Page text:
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MEALEY’S™ LITIGATION REPORT

Class Actions
The Scope Of Class Restitution In The
Wake Of In Re Tobacco II Cases

by
Matt C. Bailey

Khorrami Pollard & Abir LLP
Los Angeles, California

A commentary article
reprinted from the
September 17, 2009 issue of
Mealey’s Litigation Report:
Class Actions
MEALEY’S LITIGATION REPORT: Class Actions Vol. 9, #14 September 17, 2009

Commentary

The Scope Of Class Restitution In The Wake Of
In Re Tobacco II Cases

By
Matt C. Bailey

[Editor’s Note: Matt C. Bailey is a senior associate with a UCL claim to the status quo, pre-Proposition 64.
Los Angeles-based Khorrami Pollard & Abir LLP and Historically, whether class members were actually
serves as co-chair of the firm’s Class Action Practice damaged has played absolutely no part in the UCL
Group.  He may be reached at MBailey@kpalawyers. calculus. Rather, “the UCL’s focus [is] on the defen-
com. Copyright 2009 by Matt Bailey.] dant’s conduct, rather than the plaintiff’s damages, in
service of the statute’s larger purpose of protecting the
Are class members who are potentially uninjured general public against unscrupulous business practic-
entitled to restitution under the UCL in light of the es.” Id., at 312. In furtherance of this policy, relief is
California Supreme Court’s decision in In re Tobacco available “without individualized proof of deception,
II Cases, 46 Cal. 4th 298 (2009)? In its decision, the reliance and injury” [id. at 320], upon the minimal
California Supreme Court refused to extend Proposi- showing that “‘members of the public are likely to be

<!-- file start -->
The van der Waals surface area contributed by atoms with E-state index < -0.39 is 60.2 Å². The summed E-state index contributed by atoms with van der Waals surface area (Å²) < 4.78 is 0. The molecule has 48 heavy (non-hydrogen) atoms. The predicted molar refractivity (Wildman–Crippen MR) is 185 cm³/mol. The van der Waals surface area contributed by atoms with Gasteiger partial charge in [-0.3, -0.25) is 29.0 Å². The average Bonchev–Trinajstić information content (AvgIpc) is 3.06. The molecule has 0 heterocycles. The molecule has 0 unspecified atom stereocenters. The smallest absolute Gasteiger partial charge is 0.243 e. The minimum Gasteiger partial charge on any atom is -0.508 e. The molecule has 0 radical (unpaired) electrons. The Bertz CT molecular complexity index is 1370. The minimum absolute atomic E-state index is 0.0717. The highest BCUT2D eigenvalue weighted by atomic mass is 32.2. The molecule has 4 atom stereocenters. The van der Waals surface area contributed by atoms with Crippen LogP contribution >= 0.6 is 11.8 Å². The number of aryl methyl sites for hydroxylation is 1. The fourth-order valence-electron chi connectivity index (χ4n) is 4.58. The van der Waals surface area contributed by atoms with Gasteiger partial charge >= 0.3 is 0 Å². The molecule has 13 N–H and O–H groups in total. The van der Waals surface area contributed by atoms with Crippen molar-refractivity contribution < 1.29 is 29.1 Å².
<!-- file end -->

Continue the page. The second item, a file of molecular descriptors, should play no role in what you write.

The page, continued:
tion 64 standing and causation requirements to puta- deceived….’” See Id., at 312. These standards define
tive class members, reasoning that doing so would a completely different remedial paradigm that is more
frustrate Business & Professions Code Section 17203’s expansive than traditional tort law causes of action.
entitlement to restitution — an entitlement that is This feature of the UCL was underscored by the To-
“patently less stringent” than the standing requirement bacco II Court, who reasoned that “to hold that the
for the class representative codified under Section absent class members on whose behalf a private UCL
17204. See In re Tobacco II Cases, 46 Cal. 4th at 320. action is prosecuted must show …that they have ‘lost
In practical terms, only the named class representative money or property as a result of the unfair competi-
in a UCL action is required to establish that he or she tion’ (§ 17204) would conflict with the language in
actually suffered “injury in fact and has lost money or section 17203 authorizing broader relief.’” See id.,
property as a result of the unfair competition”, whereas at 320.
putative class members would be entitled to restitution
of money or property “which may have been acquired’ However, the fact that the UCL’s more expansive reme-
[] by means of the unfair practice.” See id. (italics in dial paradigm may include class members who did not
original). This distinction has been the subject of sig- act in reliance on the challenged practice does not mean
nificant debate, leading some to claim that the Court’s that the class includes members who were not injured.